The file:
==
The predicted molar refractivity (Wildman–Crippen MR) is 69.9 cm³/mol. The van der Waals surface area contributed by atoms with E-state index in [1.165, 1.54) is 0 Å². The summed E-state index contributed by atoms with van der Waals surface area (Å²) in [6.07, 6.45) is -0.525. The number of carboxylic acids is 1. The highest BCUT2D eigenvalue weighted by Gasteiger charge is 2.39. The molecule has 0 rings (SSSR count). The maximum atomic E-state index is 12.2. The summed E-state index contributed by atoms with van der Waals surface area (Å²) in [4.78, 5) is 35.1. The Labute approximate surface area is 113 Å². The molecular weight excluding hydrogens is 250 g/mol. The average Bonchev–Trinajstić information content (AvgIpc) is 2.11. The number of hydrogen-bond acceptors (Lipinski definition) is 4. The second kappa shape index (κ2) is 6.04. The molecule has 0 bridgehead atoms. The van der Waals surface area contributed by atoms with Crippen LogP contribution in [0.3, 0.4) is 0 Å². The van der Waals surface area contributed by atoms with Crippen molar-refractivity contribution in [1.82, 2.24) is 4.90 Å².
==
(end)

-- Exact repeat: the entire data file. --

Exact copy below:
The predicted molar refractivity (Wildman–Crippen MR) is 69.9 cm³/mol. The van der Waals surface area contributed by atoms with E-state index in [1.165, 1.54) is 0 Å². The summed E-state index contributed by atoms with van der Waals surface area (Å²) in [6.07, 6.45) is -0.525. The number of carboxylic acids is 1. The highest BCUT2D eigenvalue weighted by Gasteiger charge is 2.39. The molecule has 0 rings (SSSR count). The maximum atomic E-state index is 12.2. The summed E-state index contributed by atoms with van der Waals surface area (Å²) in [4.78, 5) is 35.1. The Labute approximate surface area is 113 Å². The molecular weight excluding hydrogens is 250 g/mol. The average Bonchev–Trinajstić information content (AvgIpc) is 2.11. The number of hydrogen-bond acceptors (Lipinski definition) is 4. The second kappa shape index (κ2) is 6.04. The molecule has 0 bridgehead atoms. The van der Waals surface area contributed by atoms with Crippen LogP contribution in [0.3, 0.4) is 0 Å². The van der Waals surface area contributed by atoms with Crippen molar-refractivity contribution in [1.82, 2.24) is 4.90 Å².